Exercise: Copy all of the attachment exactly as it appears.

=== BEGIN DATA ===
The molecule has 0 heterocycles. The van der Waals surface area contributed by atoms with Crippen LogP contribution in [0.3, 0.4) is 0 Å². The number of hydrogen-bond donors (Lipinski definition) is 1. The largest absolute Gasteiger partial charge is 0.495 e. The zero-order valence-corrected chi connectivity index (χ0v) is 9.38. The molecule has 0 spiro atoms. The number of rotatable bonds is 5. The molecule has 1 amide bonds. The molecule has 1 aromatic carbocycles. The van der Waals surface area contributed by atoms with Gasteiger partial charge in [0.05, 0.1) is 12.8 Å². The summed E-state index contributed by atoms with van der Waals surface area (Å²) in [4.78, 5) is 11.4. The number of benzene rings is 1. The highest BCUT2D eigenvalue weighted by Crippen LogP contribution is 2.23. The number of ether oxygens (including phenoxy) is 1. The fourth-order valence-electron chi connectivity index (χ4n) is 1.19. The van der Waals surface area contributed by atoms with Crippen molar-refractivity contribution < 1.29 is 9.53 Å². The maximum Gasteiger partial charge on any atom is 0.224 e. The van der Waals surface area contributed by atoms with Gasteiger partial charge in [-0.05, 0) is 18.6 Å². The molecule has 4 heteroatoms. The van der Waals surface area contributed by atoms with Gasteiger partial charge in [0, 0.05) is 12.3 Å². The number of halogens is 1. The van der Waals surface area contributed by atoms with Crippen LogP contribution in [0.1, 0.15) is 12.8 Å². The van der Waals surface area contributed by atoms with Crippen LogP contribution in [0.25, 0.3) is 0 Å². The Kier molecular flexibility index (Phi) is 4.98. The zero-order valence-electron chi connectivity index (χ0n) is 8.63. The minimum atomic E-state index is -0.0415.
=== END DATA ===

The molecule has 0 heterocycles. The van der Waals surface area contributed by atoms with Crippen LogP contribution in [0.3, 0.4) is 0 Å². The number of hydrogen-bond donors (Lipinski definition) is 1. The largest absolute Gasteiger partial charge is 0.495 e. The zero-order valence-corrected chi connectivity index (χ0v) is 9.38. The molecule has 0 spiro atoms. The number of rotatable bonds is 5. The molecule has 1 amide bonds. The molecule has 1 aromatic carbocycles. The van der Waals surface area contributed by atoms with Gasteiger partial charge in [0.05, 0.1) is 12.8 Å². The summed E-state index contributed by atoms with van der Waals surface area (Å²) in [4.78, 5) is 11.4. The number of benzene rings is 1. The highest BCUT2D eigenvalue weighted by Crippen LogP contribution is 2.23. The number of ether oxygens (including phenoxy) is 1. The fourth-order valence-electron chi connectivity index (χ4n) is 1.19. The van der Waals surface area contributed by atoms with Crippen molar-refractivity contribution < 1.29 is 9.53 Å². The maximum Gasteiger partial charge on any atom is 0.224 e. The van der Waals surface area contributed by atoms with Gasteiger partial charge in [-0.05, 0) is 18.6 Å². The molecule has 4 heteroatoms. The van der Waals surface area contributed by atoms with Gasteiger partial charge in [0, 0.05) is 12.3 Å². The number of halogens is 1. The van der Waals surface area contributed by atoms with Crippen LogP contribution in [0.1, 0.15) is 12.8 Å². The van der Waals surface area contributed by atoms with Crippen LogP contribution in [0.25, 0.3) is 0 Å². The Kier molecular flexibility index (Phi) is 4.98. The zero-order valence-electron chi connectivity index (χ0n) is 8.63. The minimum atomic E-state index is -0.0415.